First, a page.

Lowick and Holy Island C. of E. First Schools

Child Protection and Safeguarding Policy

2015 - 2016

                       

 

Journeying Together

 

Policy Review

 

This policy will be reviewed in full by the Governing Body annually.

The policy was agreed by the Governing Body on the 23rd September 2015.

It is due for review on the 1st September 2016.

Role

Name

Date

Headteacher

Christine   Vanson

 

Chair of   Governors – Lowick C. of E. First School

Dominic Elsworth

 

Chair of   Governors – Holy Island C. of E. First School

Paul   Collins

 

C O N T E N T S

1

 

Introduction

2

 

Statutory Framework

 

3

 

The Designated Senior Person

 

4

 

The Governing Body

 

5

 

School Procedures

 

6

 

When to be Concerned

 

7

 

Dealing with a Disclosure

 

8

 

Confidentiality

 

9

 

Communication with Parents

 

10

 

Record Keeping

 

11

 

Allegations Involving School   Staff/Volunteers

Appendix   1

 

Indicators of Harm

Appendix   2

 

Keeping Children Safe in   Education: information for all school   and college staff (DFE 2015)


 

Safeguarding is defined as protecting children from maltreatment, preventing impairment of health and/or development, ensuring that children grow up in the provision of safe and effective care and taking action to enable all children to have the best life chances.

This Child Protection Policy forms part of a suite of documents and policies which relate to the safeguarding responsibilities of the school.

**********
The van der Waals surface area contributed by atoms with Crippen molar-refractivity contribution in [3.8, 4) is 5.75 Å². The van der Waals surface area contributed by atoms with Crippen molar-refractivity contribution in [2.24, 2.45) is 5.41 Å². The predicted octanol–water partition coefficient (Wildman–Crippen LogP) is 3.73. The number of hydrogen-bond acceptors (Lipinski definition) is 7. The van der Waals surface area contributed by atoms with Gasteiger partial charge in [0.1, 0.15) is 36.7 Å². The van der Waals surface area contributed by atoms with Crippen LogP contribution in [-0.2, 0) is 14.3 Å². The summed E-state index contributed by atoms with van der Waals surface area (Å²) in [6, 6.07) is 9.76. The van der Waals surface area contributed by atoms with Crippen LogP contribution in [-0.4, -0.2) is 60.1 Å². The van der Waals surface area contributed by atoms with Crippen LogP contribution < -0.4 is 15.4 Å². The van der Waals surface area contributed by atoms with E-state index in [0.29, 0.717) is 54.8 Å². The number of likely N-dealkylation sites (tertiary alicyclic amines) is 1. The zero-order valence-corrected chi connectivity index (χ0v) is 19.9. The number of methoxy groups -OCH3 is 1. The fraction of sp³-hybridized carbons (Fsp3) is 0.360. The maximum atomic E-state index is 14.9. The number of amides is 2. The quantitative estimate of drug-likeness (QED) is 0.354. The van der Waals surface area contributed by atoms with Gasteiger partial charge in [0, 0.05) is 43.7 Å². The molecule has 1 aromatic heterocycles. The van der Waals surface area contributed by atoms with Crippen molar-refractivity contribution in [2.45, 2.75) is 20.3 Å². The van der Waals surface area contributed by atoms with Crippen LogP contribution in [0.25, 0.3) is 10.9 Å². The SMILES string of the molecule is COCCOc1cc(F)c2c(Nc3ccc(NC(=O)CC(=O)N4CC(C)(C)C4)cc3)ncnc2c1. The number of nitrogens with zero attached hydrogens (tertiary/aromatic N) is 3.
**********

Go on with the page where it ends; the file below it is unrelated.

In particular this policy should be read in conjunction with the Safer Recruitment Policy, Behaviour Policy, Physical Intervention Policy, Anti-Bullying Policy, Code of Conduct/Staff Behaviour Policy, Tackling Extremism and Radicalisation (Prevent) Policy and ICT Acceptable Usage Policy.

Purpose of a Child Protection Policy

To inform   staff, parents, volunteers and governors about the school's responsibilities   for safeguarding children.

To enable   everyone to have a clear understanding of how these responsibilities should   be carried out.

Northumberland Safeguarding Children   Board Inter-agency Child Protection and Safeguarding   Children Procedures

 

The school   follows the procedures established by the Northumberland Safeguarding   Children Board; a guide to procedure and practice for all agencies in Northumberland   working with children and their families.

School Staff & Volunteers

 

 

All school and college staff have a responsibility to provide a safe   environment in which children can learn.